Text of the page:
And yet, in retrospect, these concepts remain relevant — if perhaps not to my book about the Spanish exiles (the jury is still out), but to me and my own relationship to Russia. Intermittently during the trip, and steadily since I’ve been back, I have had the thought that the trip was also about reconnecting to my own identity as a historical anthropologist, one might say, of Soviet and now post-Soviet life. I made my first trip to the USSR in the summer of 1986, when I was a language student at Leningrad State University, and also lived in the USSR in 1987-1988 on the official academic exchange between the USA and USSR, under the institutional auspices of IREX. Although I’ve made a number of trips to the Russian Federation since the fall of the USSR, this was the one during which I had the most heightened consciousness of the simultaneous existence of the Soviet past and post-Soviet present. Some of this had to do with friends I met with, whether by chance or by intention. The chance meeting happened on the day after I arrived in Moscow, when I went to the State Archive of the Russian Federation (GARF) to do archival research. Shortly after I walked into the reading room, I saw someone look at me, smile as if he knew me well, and say hello. It was Prof. E. Anthony Swift, now of the University of Essex, and an excellent scholar of Russian and Soviet history. But in that moment of unexpected meeting, he was also Tony Swift, my friend and fellow graduate student at Berkeley in the 1980s. Tony had been on the IREX exchange in 1988-1989, the year after me. For a second, or at least a nanosecond, as we greeted each other for the first time in decades, I had a sense of déjà-vu or time travel: The jet lag, coupled with the still somehow Soviet décor (even though this was no longer the “Central State Archive of the October Revolution,” as it was named during the Soviet period), made me think it was the late 1980s. After the archive closed, and we headed to a nearby Starbucks (!) to catch up, we talked about what had, and had not changed, in the more than 20 years since the dissolution of Soviet communism and the USSR.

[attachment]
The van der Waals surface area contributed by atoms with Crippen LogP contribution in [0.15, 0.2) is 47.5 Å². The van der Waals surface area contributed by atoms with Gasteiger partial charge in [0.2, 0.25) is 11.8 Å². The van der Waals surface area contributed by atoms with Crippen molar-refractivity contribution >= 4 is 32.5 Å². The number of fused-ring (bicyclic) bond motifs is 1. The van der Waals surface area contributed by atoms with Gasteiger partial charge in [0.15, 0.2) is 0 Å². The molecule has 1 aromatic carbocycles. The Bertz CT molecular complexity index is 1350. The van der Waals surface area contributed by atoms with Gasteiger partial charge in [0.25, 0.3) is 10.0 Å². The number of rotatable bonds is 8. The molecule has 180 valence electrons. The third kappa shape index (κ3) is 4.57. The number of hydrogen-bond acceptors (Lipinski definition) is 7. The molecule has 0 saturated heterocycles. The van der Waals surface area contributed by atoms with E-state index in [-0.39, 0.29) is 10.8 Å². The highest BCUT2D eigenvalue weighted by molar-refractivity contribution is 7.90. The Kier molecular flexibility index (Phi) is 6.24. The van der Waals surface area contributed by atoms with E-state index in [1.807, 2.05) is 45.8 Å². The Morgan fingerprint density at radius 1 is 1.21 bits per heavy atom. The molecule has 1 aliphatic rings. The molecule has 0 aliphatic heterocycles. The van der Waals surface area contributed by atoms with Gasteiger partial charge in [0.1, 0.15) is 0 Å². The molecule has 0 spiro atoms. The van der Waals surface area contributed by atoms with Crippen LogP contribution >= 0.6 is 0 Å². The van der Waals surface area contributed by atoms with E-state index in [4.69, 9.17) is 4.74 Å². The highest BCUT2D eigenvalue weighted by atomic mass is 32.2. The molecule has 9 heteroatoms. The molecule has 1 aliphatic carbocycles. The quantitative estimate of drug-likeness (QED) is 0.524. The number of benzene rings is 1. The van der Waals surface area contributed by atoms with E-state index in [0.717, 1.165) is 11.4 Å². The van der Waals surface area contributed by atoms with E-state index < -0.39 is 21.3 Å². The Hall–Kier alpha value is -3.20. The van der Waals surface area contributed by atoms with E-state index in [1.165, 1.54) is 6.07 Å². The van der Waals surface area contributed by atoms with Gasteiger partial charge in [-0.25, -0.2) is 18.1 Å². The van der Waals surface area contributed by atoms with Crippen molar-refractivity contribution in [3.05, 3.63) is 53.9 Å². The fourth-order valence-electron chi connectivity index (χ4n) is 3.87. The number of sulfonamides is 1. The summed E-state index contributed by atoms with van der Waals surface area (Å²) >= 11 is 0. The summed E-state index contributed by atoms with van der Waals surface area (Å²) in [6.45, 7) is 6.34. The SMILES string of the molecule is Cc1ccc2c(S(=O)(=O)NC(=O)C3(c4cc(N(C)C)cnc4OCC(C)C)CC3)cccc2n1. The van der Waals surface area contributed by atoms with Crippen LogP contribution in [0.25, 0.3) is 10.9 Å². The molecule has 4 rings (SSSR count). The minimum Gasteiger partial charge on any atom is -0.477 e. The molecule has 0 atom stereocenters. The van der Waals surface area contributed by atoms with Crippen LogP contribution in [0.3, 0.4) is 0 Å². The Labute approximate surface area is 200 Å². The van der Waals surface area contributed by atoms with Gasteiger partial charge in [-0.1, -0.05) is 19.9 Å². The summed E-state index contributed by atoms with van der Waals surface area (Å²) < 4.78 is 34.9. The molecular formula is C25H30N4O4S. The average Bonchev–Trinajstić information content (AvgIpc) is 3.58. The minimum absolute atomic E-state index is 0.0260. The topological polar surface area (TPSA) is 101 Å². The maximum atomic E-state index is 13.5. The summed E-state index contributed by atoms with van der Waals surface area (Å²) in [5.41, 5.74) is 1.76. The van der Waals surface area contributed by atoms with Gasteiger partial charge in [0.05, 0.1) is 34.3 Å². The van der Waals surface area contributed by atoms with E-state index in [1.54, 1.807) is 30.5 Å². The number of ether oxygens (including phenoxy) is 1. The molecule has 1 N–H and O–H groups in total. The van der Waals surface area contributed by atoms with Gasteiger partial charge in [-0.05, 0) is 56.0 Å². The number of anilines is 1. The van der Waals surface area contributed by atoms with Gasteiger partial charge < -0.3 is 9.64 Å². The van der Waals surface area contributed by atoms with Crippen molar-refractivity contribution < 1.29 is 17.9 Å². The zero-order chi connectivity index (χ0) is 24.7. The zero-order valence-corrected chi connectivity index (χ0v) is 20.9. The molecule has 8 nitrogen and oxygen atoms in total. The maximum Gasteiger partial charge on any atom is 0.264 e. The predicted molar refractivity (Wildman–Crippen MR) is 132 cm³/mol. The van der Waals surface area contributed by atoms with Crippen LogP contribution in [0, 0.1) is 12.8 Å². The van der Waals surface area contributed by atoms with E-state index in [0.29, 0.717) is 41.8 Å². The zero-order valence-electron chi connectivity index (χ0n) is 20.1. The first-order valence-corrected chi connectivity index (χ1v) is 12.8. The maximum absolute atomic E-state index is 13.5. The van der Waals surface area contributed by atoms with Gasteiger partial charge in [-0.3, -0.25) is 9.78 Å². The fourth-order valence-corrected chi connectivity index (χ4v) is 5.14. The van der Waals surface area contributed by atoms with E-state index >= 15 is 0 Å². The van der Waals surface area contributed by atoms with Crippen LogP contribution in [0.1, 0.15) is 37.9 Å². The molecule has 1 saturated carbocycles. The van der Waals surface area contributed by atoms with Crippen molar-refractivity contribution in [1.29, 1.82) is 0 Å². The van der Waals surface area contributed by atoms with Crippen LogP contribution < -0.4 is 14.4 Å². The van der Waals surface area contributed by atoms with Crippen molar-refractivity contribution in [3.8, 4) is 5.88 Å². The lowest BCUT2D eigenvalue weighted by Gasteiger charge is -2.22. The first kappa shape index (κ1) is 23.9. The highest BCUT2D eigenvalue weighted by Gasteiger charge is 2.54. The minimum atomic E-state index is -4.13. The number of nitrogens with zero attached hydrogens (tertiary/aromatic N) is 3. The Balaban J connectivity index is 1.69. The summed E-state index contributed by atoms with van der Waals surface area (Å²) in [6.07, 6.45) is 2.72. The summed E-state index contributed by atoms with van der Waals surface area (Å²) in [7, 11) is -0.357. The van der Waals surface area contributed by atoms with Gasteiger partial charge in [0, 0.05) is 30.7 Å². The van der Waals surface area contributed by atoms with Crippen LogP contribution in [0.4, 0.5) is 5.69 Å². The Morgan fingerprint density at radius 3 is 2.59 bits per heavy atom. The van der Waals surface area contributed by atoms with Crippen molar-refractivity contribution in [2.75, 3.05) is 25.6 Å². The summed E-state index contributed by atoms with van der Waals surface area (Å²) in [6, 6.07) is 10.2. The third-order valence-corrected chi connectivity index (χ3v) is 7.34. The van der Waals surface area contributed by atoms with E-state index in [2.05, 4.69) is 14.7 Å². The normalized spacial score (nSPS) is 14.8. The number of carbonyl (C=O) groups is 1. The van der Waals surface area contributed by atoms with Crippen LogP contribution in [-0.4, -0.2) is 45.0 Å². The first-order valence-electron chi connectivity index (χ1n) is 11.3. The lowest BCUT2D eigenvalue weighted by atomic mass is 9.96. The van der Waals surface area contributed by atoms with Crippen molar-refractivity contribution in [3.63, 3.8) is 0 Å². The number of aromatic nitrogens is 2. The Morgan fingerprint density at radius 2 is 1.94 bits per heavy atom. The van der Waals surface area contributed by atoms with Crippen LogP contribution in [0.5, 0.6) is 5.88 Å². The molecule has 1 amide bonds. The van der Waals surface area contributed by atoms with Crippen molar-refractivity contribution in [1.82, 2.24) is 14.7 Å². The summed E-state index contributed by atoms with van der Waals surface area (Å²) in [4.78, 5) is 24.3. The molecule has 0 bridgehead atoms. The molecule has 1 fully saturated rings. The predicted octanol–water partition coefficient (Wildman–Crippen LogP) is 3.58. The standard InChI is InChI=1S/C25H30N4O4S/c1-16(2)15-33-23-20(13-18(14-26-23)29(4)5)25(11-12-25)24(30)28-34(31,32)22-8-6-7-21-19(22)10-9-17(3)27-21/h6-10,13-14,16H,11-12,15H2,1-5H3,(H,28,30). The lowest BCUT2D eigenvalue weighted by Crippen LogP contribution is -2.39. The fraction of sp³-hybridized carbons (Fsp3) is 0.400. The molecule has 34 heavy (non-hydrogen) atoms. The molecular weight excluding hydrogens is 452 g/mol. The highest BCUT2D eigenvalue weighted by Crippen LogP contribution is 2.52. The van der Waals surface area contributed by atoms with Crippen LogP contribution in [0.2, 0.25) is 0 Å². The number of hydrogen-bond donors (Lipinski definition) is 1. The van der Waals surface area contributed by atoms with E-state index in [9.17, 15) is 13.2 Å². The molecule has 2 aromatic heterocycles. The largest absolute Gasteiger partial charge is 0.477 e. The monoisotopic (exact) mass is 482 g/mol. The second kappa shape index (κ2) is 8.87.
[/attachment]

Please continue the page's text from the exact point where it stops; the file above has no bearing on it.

A different sense of my own relationship to Soviet and post-Soviet time struck me a few days later, when I again worked at GARF and met a friend at the same Starbucks. Anastasia, the friend I was meeting, is a young Russian woman who studies Spanish language and literature at Moscow State University. I had gotten to know her the previous summer in Salamanca, Spain, where we were classmates in an advanced language course. She is part of a definitively post-Soviet generation, a generation with knowledge of and curiosity about, but no direct experience of, the late Soviet past. Ironically, I, a foreigner, did have direct experience of her country’s past. She and I talked about many things, but almost inevitably, we at times landed in the same territory I had found myself with Tony Swift: identifying, and grappling with the meaning of, “Soviet” elements of post-Soviet life. I savored a conversation on the Moscow metro, in which we commented on the fact that the subway cars were old ones from the Soviet era, and the sign telling riders not to lean against the doors was almost surely of Soviet vintage. Yet the ads elsewhere in the subway car anchored me in the post-Soviet present. They reminded me this was a Moscow in which I could now buy anything I wanted, at almost any time I wanted.

So, what did this trip turn out to be about? Yes, it was about attending the event at the Spanish Center. Yes, it was about interviewing now elderly niños and their children. Yes, it was about working at GARF. But it was also a crucial juncture in my ongoing relationship, professional and personal, to the history of the Soviet Union, to everyday life in the USSR, and the post-Soviet present. Not only was this trip important for the insights it had given me about post-Soviet everyday life. This trip was a milestone in another, and more fundamental, sense: It was the trip in which I made my professional interest in Spanish exiles in the USSR an indelible part of my everyday experience of post-Soviet life. Like the Spanish exiles, though on a different scale and for different reasons, I had found, and created for myself, an island of Spain in Russia. For me, Russia will never be the same again. And that is a wonderful thing!